Juan Cole: Historian Says Political Language About Islam Aims to Manipulate Voters





Americans have a more negative attitude toward Islam now than they did immediately after Sept. 11, a history professor who studies the Middle East and religion told an audience here last week.

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Juan R.I. Cole, a professor of history at the University of Michigan, said that immediately after Sept. 11, 30 percent of Americans had a negative view of Islam. But reports published in the Washington Post and USA Today in December 2006 found that 45 percent of Americans held negative views of Islam.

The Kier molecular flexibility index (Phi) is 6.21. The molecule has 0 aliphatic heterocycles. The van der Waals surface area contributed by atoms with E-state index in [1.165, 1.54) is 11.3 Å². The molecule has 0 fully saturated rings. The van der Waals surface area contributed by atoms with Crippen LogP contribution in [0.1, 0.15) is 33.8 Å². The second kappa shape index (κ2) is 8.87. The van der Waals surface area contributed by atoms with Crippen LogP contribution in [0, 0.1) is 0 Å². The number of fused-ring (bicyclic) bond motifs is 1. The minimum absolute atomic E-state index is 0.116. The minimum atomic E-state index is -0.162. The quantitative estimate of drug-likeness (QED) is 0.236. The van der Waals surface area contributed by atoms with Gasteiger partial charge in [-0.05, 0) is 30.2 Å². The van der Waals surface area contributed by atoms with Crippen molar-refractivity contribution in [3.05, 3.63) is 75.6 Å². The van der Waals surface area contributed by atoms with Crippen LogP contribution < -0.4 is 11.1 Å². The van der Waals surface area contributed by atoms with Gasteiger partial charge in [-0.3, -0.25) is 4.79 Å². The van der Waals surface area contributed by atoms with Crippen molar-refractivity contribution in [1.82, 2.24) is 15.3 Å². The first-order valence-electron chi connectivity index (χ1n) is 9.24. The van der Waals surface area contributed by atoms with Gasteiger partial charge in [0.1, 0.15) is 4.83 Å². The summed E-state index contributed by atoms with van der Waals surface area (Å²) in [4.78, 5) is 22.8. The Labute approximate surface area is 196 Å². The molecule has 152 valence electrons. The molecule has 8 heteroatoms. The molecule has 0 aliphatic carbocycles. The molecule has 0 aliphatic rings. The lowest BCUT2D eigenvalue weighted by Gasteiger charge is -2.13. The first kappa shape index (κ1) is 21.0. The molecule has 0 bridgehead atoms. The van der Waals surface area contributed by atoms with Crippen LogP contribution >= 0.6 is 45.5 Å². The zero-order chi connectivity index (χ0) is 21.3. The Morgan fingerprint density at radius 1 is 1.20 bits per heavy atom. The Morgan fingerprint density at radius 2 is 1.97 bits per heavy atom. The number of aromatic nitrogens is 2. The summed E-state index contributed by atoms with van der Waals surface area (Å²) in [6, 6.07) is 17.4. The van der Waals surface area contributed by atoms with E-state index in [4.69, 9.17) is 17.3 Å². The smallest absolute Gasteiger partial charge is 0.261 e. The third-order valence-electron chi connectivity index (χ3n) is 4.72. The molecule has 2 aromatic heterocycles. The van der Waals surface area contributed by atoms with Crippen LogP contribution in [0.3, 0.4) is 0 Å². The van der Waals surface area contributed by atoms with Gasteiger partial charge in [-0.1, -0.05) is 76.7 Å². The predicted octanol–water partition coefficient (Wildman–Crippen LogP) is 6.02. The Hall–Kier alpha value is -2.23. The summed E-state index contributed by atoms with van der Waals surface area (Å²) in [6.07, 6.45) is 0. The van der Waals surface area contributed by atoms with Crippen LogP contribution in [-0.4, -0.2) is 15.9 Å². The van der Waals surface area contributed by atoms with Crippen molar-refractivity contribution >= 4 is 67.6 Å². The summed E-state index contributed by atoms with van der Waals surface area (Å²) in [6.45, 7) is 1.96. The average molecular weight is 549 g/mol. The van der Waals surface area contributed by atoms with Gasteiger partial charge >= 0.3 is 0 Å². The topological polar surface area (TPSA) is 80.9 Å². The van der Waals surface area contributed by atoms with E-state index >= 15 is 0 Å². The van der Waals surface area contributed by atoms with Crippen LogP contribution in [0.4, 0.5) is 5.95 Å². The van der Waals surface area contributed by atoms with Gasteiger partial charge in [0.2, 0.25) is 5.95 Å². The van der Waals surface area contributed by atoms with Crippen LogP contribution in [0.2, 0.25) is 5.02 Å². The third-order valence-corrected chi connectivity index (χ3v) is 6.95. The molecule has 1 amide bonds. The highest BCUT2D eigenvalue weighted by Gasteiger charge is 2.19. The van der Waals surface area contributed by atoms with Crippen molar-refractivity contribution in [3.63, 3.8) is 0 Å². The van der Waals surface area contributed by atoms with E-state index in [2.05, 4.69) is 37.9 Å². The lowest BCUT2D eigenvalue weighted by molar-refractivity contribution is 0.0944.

He said such a change "is not natural."

He blamed "the American right wing" and the media for creating this negative view to help win elections.

Cole and Corey P. Saylor, legislative director of the Council on American-Islamic Relations, discussed "Exploitation of Islamophobia in Elections," or how they said politicians are creating and exploiting new threatening terms to manipulate public opinion and get their votes. CAIR sponsored the event.

Saylor urged American Muslims to claim their constitutional rights. He said more should seek careers in journalism and government so they could be part of making decisions that affect the country.





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